For the meteorite?!
Yes.
Why?
Just because. Maybe it would fit the project.
What project?
Some sort of art project.
Art? Was art still going on back then? Did you have time for that?
Yes. But it was silly. Maybe if we hadn't tried to find the meteorite, she would still be here.
It’s stupid to think like that.
I know.
Did you find the meteorite?
No. But we were told it weighed 100 kilograms.
It was one of the last things that got to us.
Got to us?
Yeah. Through the internet, through the news.
The news is the internet.

We couldn't see. Everything was black. Or greyish, covered in ash. You couldn't even see the mountain. It's only been twenty moons since the mountain showed itself again.
There wasn't much left of the village in the valley. As if it went into the earth. The houses. The old church. The new church. The people. The woman from the supermarket where we had done our shopping. All gone.
The smell of sulfur.
A volcanic eruption?
Don't know. Who can tell?
What else?
Well, electricity, internet, phone, satellites you name it, started breaking down.
Not all at once. But bit by bit.
At a certain moment, my mother called. She had no idea of what was going on.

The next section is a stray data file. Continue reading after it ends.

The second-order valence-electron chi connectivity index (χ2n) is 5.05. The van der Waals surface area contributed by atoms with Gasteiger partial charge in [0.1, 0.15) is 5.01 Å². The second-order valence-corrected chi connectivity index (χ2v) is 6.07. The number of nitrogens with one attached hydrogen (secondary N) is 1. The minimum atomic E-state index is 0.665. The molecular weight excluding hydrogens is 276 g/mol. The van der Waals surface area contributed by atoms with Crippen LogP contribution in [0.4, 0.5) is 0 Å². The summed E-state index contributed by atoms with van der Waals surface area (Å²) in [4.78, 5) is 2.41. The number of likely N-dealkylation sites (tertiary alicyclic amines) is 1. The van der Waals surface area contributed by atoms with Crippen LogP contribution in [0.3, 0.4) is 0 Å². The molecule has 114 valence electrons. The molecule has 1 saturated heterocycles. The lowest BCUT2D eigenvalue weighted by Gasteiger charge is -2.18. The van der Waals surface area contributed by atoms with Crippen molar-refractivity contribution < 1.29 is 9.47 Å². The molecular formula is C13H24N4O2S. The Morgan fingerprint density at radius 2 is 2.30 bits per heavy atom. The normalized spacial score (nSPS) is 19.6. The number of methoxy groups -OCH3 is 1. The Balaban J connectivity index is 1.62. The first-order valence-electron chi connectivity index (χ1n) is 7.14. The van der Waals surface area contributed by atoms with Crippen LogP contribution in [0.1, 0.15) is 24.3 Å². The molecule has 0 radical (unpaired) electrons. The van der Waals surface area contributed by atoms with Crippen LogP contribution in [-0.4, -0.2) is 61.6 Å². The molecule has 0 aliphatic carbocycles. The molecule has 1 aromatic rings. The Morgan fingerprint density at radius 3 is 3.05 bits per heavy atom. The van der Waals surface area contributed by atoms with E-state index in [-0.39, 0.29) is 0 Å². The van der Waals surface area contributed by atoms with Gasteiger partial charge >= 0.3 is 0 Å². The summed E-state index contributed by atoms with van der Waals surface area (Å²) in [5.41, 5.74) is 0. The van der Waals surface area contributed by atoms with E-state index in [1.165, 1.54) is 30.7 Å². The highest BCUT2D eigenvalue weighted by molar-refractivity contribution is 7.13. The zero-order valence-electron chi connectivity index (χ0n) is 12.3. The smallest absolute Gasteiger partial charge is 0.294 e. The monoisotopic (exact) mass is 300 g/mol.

I answered her question with 'risotto' and said nothing about the situation. I could feel her warmth through the phone. It seemed to go straight into may cold blood.
Did I tell you how cold it got after the meteorite hit? It was the middle of summer.
I was standing on top of a gas station sunken in the ground when I talked to her and regretted not having made better use of the phone before. This was not just a machine. A device that passes on messages from sender to receiver. It was her. My mother. Her whole being came through and I took it in.

How come you were untouched?
We were in the forest when it must have happened. Looking for the meteorite.
Had the meteorite anything to do with it all?
Yes. It definitely touched upon something.

So where were you all this time? Where and how did you live?
We lived in many places.
An abandoned hut. An abandoned house. A half-destroyed farm that was once very modern. Electronic equipment and computers that milked the cows. Some cows died with wires attached to their skin and rubbers on their nipples.
We managed to drink some of the milk that hadn't turned bad.
It wasn't enough.
One day we considered eating a dead cat we found on the porch.
In autumn we moved to another farm. An old farm. It was there where I got the stick from the man. We didn't know he was there till I heard noises from the basement and found him. Hiding in a corner. Talking to himself. Eating pickled vegetables with a silver fork.
I was a bit limp at the time because I had slipped on frogspawn while washing in the river.
Are you still limp?
No.
So why do you walk with the stick?